For more than 150 years, the location along the Napa River — what is now the bustling wine-country town of Napa — has served as a center of commerce and government for the valley. Founded in 1847 by Nathan Coombs, Napa boasts more pre-1906 structures than any other Bay Area city. Many of Napa’s historic structures grace the Downtown area adding character and charm through Italianate, Victorian Gothic, Spanish Colonial, Classical Revival, and Art Deco styles.

Nathan Coombs laid out the original town site of Napa City in 1847. The initial survey included the land lying between what is now Brown Street and the Napa River, extending 600 yards from Napa Creek to the steamboat landing. The spot was a natural location for the town since it was at the uppermost point of river navigation, necessitating a change in transportation mode and thus a natural trade and transportation center for travelers and agricultural, commercial and industrial goods. The new town harbored an assortment of people from Europe and Asia, including native Americans, who established themselves in the area, while gold miners spent their winters in Napa.

Napa’s first building was a saloon on the corner of Third Street near the river, followed by a general store at the foot of Main Street. Other small temporary buildings began to appear in the fall of 1848, many made of canvas or Napa Valley lumber.

The river ferry marked the beginning of boat, stage and rail service that greatly influenced the growth of Napa. The first steamboat navigated the Napa River from San Francisco in 1850. Perishable freight and passenger traffic were carried by steamboats until the railroad was established in 1868. A series of steamboats connected Napa with San Francisco between 1850 and 1870. The Amelia, a 147-foot vessel was the pride of the Napa River.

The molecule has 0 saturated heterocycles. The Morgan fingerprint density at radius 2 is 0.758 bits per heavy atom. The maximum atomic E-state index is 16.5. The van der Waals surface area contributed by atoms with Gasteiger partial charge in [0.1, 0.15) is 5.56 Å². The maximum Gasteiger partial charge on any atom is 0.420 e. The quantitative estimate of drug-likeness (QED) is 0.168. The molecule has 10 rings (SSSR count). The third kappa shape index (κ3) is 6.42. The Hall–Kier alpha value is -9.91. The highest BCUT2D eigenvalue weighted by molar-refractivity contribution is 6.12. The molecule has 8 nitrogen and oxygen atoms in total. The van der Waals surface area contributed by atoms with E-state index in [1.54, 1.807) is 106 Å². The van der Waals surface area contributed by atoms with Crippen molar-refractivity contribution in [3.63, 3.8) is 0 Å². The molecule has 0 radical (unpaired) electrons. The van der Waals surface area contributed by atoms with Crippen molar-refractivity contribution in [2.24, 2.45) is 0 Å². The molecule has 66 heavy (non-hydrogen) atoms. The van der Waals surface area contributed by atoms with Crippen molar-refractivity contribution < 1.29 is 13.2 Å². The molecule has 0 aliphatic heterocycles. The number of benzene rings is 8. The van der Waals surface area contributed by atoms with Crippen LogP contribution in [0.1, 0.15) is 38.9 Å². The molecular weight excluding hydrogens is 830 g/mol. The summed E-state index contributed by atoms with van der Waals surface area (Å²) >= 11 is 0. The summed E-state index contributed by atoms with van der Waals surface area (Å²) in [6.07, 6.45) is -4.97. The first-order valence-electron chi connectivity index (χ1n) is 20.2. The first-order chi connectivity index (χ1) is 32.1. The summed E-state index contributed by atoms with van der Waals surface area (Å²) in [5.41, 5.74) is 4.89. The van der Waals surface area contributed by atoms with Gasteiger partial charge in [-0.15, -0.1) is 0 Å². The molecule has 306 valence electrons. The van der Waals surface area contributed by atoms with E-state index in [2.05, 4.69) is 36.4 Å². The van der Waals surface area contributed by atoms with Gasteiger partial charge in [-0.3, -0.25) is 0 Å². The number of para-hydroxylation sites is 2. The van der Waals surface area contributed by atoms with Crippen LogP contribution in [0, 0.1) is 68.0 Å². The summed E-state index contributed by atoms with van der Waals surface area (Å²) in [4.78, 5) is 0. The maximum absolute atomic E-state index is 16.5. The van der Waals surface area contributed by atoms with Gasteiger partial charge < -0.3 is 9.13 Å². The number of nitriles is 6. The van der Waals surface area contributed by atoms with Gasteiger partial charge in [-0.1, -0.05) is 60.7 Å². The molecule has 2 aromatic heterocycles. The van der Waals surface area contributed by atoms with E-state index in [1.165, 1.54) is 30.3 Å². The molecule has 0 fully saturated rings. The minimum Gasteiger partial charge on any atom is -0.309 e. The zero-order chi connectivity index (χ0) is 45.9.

The most important transportation development came in the 1860s with the Napa Valley Railroad. The railroad was mainly a result of the efforts of Sam Brannan to support his new Calistoga Hot Springs Resort. Napa Valley Farmers and Napa townspeople opposed the railroad as an attempt to bypass Napa. In fact, the railroad provided very favorable to Napa as it brought more people into the area, increased land value and drew greater attention to Napa. Napa grew, and soon controlled trade of the northern county.

The formation of a county government system in 1850 brought about the building of the first courthouse at the corner of Coombs and Second Streets. The City was slowly becoming established: by 1854 the town had forty buildings, mostly primitive and made of wood. The streets were dirt. The town was busy, with a theater, a company of minstrels and musicians, a jockey club and other urban offerings. As the county’s population approached 7,000 by the early 1870s, plans were prepared for the third courthouse, which is still in use today.

Several schools and a library system were established in Napa. A weekly newspaper, the Napa Register, appeared in 1856 and still serves the community. Gas and electrical service and a telegraph line were brought in during the 1850s and 1860s.

From Napa County: An Historical Overview

by Norton L. King, 1967

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